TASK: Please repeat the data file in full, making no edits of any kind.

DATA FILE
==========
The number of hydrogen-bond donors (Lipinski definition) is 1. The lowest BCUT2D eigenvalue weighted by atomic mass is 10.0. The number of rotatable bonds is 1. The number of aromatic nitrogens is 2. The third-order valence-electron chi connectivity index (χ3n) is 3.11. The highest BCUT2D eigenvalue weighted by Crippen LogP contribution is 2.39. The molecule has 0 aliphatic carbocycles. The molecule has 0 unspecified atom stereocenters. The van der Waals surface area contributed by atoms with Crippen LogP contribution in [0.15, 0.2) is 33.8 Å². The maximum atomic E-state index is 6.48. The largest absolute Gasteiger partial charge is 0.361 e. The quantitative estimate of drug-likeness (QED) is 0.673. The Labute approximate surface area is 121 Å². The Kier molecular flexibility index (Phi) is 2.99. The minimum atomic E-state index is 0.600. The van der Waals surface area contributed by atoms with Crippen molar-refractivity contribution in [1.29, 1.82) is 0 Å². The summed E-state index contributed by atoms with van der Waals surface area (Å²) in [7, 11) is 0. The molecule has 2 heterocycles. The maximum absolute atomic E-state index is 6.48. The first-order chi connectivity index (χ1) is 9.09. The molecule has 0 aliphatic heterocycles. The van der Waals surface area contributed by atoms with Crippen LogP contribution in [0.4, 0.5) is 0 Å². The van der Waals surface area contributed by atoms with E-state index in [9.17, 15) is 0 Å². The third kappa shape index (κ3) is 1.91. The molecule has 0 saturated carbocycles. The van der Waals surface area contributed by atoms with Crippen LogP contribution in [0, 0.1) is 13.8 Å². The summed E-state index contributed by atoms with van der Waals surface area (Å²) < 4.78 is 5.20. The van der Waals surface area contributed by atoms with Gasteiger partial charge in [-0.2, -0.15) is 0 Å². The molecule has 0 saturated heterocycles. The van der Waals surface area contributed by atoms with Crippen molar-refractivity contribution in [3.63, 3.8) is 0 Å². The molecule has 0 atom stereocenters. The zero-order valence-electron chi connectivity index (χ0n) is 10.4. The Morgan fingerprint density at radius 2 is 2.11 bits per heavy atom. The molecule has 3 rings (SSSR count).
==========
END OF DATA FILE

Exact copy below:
The number of hydrogen-bond donors (Lipinski definition) is 1. The lowest BCUT2D eigenvalue weighted by atomic mass is 10.0. The number of rotatable bonds is 1. The number of aromatic nitrogens is 2. The third-order valence-electron chi connectivity index (χ3n) is 3.11. The highest BCUT2D eigenvalue weighted by Crippen LogP contribution is 2.39. The molecule has 0 aliphatic carbocycles. The molecule has 0 unspecified atom stereocenters. The van der Waals surface area contributed by atoms with Crippen LogP contribution in [0.15, 0.2) is 33.8 Å². The maximum atomic E-state index is 6.48. The largest absolute Gasteiger partial charge is 0.361 e. The quantitative estimate of drug-likeness (QED) is 0.673. The Labute approximate surface area is 121 Å². The Kier molecular flexibility index (Phi) is 2.99. The minimum atomic E-state index is 0.600. The van der Waals surface area contributed by atoms with Crippen molar-refractivity contribution in [1.29, 1.82) is 0 Å². The summed E-state index contributed by atoms with van der Waals surface area (Å²) in [7, 11) is 0. The molecule has 2 heterocycles. The maximum absolute atomic E-state index is 6.48. The first-order chi connectivity index (χ1) is 9.09. The molecule has 0 aliphatic heterocycles. The van der Waals surface area contributed by atoms with Crippen LogP contribution in [0.4, 0.5) is 0 Å². The van der Waals surface area contributed by atoms with E-state index in [9.17, 15) is 0 Å². The third kappa shape index (κ3) is 1.91. The molecule has 0 saturated carbocycles. The van der Waals surface area contributed by atoms with Crippen LogP contribution in [0, 0.1) is 13.8 Å². The summed E-state index contributed by atoms with van der Waals surface area (Å²) < 4.78 is 5.20. The van der Waals surface area contributed by atoms with Gasteiger partial charge in [-0.2, -0.15) is 0 Å². The molecule has 0 saturated heterocycles. The van der Waals surface area contributed by atoms with Crippen molar-refractivity contribution in [3.63, 3.8) is 0 Å². The molecule has 0 atom stereocenters. The zero-order valence-electron chi connectivity index (χ0n) is 10.4. The Morgan fingerprint density at radius 2 is 2.11 bits per heavy atom. The molecule has 3 rings (SSSR count).